1) FSS expects SET Index to continue outperforming regional peers, benefiting from rising economic outlook
Finansia Syrus Securities (FSS) expected the SET to move sideways and outperform its regional peers. The market still lacks fresh catalysts and responds to the Fed meeting results. In particular, the U.S. tightening would likely be quick and last longer. As a result, U.S. bond yields and the Dollar Index extended their gains, pressuring fund outflows from risk assets.
However, FSS still thought that the Thai equity market would benefit from the rising economic outlook in 2H22-2023, in line with the reopening and the removal of COVID-19 from a dangerous infectious disease. It should help support mid-to-long-term fund inflows into the Thai equity market and reduce pressure on the weak Baht. Domestic and reopening plays should outperform the market. Also, the MPC’s potential rate hikes at the last two meetings this year should support banks to perform well at this time. If the SET decreases to 1,600-1,610 points (+/-), it will provide an opportunity for additional accumulation.
2) BoE decides to raise rate by 50bps to avoid recession
The Bank of England approved to raise its benchmark interest rate by 50 basis points on Thursday.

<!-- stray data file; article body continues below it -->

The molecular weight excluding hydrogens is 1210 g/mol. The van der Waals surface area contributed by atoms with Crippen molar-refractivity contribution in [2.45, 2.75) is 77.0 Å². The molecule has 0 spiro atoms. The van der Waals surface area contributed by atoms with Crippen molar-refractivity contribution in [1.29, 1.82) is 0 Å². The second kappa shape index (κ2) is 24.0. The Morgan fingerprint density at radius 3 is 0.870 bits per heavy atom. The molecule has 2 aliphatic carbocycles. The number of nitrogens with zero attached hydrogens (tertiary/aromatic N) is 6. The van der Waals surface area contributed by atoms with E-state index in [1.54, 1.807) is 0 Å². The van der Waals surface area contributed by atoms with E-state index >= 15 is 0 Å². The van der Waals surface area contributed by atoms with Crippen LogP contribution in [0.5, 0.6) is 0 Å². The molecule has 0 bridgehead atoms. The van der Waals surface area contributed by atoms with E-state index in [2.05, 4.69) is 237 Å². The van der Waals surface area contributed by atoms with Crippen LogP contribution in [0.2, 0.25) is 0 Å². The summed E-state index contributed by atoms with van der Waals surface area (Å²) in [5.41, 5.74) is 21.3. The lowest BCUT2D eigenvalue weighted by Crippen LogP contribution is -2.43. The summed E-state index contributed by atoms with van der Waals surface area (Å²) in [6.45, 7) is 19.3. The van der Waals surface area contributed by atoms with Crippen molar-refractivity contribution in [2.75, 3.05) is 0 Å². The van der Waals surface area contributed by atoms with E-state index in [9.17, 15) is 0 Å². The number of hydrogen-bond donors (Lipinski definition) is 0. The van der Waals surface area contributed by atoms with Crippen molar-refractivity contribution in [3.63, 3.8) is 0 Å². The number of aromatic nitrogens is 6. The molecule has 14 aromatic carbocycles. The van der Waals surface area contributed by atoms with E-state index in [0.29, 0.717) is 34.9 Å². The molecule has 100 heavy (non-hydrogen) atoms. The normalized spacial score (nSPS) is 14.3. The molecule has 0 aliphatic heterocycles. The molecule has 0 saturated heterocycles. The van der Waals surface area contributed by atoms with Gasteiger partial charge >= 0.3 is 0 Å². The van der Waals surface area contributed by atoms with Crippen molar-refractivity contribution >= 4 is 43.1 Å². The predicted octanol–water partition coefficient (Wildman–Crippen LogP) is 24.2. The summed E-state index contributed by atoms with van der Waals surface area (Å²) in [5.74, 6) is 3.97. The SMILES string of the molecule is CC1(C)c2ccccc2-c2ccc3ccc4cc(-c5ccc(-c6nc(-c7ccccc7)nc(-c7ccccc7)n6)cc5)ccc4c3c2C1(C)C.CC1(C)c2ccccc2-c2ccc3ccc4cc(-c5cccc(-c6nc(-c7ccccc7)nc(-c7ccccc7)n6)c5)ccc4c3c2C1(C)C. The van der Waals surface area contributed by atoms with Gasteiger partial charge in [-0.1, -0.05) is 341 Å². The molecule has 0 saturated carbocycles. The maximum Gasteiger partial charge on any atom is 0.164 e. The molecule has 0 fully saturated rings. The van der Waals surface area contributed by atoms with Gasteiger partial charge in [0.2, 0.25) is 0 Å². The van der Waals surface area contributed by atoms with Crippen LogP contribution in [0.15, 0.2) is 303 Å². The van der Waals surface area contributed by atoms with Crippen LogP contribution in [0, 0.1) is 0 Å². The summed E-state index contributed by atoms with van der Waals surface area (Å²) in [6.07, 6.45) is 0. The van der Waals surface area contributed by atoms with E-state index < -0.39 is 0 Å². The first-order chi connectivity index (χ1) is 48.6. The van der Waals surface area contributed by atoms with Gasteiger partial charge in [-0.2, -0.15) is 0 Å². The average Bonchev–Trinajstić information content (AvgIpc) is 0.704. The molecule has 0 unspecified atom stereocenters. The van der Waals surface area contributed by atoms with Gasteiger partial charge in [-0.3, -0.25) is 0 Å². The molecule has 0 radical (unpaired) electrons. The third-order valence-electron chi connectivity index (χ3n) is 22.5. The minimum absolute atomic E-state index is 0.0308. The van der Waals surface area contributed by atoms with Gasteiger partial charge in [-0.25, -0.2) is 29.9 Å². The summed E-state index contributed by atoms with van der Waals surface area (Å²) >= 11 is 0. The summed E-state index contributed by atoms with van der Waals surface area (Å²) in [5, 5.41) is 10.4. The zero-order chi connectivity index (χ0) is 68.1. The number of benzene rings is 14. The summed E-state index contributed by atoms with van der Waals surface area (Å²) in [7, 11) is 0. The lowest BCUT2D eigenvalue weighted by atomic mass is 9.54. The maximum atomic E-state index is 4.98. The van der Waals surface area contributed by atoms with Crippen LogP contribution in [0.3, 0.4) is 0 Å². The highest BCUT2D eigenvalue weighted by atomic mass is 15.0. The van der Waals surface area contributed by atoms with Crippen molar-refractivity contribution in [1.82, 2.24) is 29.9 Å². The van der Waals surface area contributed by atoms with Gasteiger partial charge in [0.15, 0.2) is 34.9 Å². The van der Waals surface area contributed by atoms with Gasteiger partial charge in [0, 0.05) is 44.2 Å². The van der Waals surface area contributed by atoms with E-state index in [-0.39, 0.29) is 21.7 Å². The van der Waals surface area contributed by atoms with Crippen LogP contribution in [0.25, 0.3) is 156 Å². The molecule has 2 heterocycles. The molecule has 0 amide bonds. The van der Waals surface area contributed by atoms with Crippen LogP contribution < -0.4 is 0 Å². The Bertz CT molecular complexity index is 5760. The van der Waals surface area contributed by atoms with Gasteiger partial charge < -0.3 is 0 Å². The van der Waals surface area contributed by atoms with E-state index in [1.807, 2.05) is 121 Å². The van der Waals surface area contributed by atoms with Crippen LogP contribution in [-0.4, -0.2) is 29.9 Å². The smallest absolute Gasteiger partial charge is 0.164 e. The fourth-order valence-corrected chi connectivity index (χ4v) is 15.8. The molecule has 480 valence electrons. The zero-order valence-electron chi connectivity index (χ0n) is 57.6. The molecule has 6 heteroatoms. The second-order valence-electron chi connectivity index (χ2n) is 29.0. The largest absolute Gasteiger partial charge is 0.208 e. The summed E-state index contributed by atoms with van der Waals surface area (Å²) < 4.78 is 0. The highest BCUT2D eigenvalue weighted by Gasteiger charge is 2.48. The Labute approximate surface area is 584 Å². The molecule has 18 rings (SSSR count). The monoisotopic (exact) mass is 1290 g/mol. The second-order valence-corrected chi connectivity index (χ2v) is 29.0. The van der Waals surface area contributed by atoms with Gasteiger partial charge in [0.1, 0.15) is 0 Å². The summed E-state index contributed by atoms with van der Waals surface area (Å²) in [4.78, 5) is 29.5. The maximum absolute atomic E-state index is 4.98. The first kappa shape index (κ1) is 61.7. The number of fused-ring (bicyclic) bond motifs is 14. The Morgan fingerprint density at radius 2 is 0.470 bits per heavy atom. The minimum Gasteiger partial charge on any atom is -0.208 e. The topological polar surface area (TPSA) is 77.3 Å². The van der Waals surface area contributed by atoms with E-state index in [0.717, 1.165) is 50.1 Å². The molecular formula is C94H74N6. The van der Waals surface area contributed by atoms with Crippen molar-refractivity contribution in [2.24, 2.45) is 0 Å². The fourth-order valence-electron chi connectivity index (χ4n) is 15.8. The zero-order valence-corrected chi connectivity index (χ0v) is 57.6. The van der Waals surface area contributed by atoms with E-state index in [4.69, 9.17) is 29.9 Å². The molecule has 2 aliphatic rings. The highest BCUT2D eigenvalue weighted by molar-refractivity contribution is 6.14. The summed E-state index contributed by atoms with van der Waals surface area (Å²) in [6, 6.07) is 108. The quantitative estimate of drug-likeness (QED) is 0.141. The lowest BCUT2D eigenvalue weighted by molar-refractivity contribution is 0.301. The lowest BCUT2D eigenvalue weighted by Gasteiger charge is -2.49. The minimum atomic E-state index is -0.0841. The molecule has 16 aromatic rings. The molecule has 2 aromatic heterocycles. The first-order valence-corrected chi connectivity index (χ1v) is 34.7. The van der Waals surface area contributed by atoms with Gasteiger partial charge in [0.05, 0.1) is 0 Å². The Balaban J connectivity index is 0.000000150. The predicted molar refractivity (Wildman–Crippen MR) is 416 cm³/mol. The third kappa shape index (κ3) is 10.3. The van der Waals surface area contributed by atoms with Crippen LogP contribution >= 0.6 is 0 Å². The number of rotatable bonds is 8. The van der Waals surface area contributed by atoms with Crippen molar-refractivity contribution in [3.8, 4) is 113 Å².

The base rate was raised to 2.25% from 1.75% after inflation in the United Kingdom slightly dipped to 9.9% in August, but remained well above the central bank’s target of 2%. Despite being pressured by rising energy and food prices, core inflation, which excludes the aforementioned categories, was still 6.3% on an annual basis in August.
The move by BoE came after its economy was widely expected to enter a recession as economists forecast a 0.1% contraction in the third quarter, followed its 0.1% contraction in the second quarter.
3) Turkey’s central bank cuts rate by another 100bps
Turkey’s central bank once again cut its interest rate on Thursday despite soaring inflation of over 80% in the country.
The Turkish monetary policy committee lowered the interest rate by another 100 basis points, following its surprised move in August that also cut rates by a full-percentage point. The cut in September will bring the key one-week repurchase rate from 13% to 12%.
Turkey announced that its inflation in August was 80.2%, showing an acceleration for the 15th consecutive month and the highest level in 24 years.